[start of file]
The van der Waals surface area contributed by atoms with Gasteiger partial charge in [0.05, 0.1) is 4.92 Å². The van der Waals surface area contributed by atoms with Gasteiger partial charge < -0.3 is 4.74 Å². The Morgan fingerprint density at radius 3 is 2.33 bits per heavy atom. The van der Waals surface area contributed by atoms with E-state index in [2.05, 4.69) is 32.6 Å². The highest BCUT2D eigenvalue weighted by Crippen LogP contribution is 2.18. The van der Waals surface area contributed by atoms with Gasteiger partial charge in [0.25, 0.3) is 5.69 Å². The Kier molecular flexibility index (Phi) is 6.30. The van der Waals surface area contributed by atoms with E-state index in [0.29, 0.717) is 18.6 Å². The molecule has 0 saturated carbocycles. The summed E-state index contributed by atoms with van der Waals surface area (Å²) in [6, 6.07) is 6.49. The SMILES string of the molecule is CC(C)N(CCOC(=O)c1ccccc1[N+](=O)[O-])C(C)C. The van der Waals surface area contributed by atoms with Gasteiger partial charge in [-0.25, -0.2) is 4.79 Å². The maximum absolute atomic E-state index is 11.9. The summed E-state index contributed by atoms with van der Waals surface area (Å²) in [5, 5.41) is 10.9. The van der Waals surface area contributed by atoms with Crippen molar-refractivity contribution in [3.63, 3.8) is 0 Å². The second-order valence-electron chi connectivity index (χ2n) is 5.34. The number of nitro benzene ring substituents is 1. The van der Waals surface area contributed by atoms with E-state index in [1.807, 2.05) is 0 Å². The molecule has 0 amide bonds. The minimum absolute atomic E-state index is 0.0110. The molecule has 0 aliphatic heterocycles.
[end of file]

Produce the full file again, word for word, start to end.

The van der Waals surface area contributed by atoms with Gasteiger partial charge in [0.05, 0.1) is 4.92 Å². The van der Waals surface area contributed by atoms with Gasteiger partial charge < -0.3 is 4.74 Å². The Morgan fingerprint density at radius 3 is 2.33 bits per heavy atom. The van der Waals surface area contributed by atoms with E-state index in [2.05, 4.69) is 32.6 Å². The highest BCUT2D eigenvalue weighted by Crippen LogP contribution is 2.18. The van der Waals surface area contributed by atoms with Gasteiger partial charge in [0.25, 0.3) is 5.69 Å². The Kier molecular flexibility index (Phi) is 6.30. The van der Waals surface area contributed by atoms with E-state index in [0.29, 0.717) is 18.6 Å². The molecule has 0 saturated carbocycles. The summed E-state index contributed by atoms with van der Waals surface area (Å²) in [6, 6.07) is 6.49. The SMILES string of the molecule is CC(C)N(CCOC(=O)c1ccccc1[N+](=O)[O-])C(C)C. The van der Waals surface area contributed by atoms with Gasteiger partial charge in [-0.25, -0.2) is 4.79 Å². The maximum absolute atomic E-state index is 11.9. The summed E-state index contributed by atoms with van der Waals surface area (Å²) in [5, 5.41) is 10.9. The van der Waals surface area contributed by atoms with Crippen molar-refractivity contribution in [3.63, 3.8) is 0 Å². The second-order valence-electron chi connectivity index (χ2n) is 5.34. The number of nitro benzene ring substituents is 1. The van der Waals surface area contributed by atoms with E-state index in [1.807, 2.05) is 0 Å². The molecule has 0 amide bonds. The minimum absolute atomic E-state index is 0.0110. The molecule has 0 aliphatic heterocycles.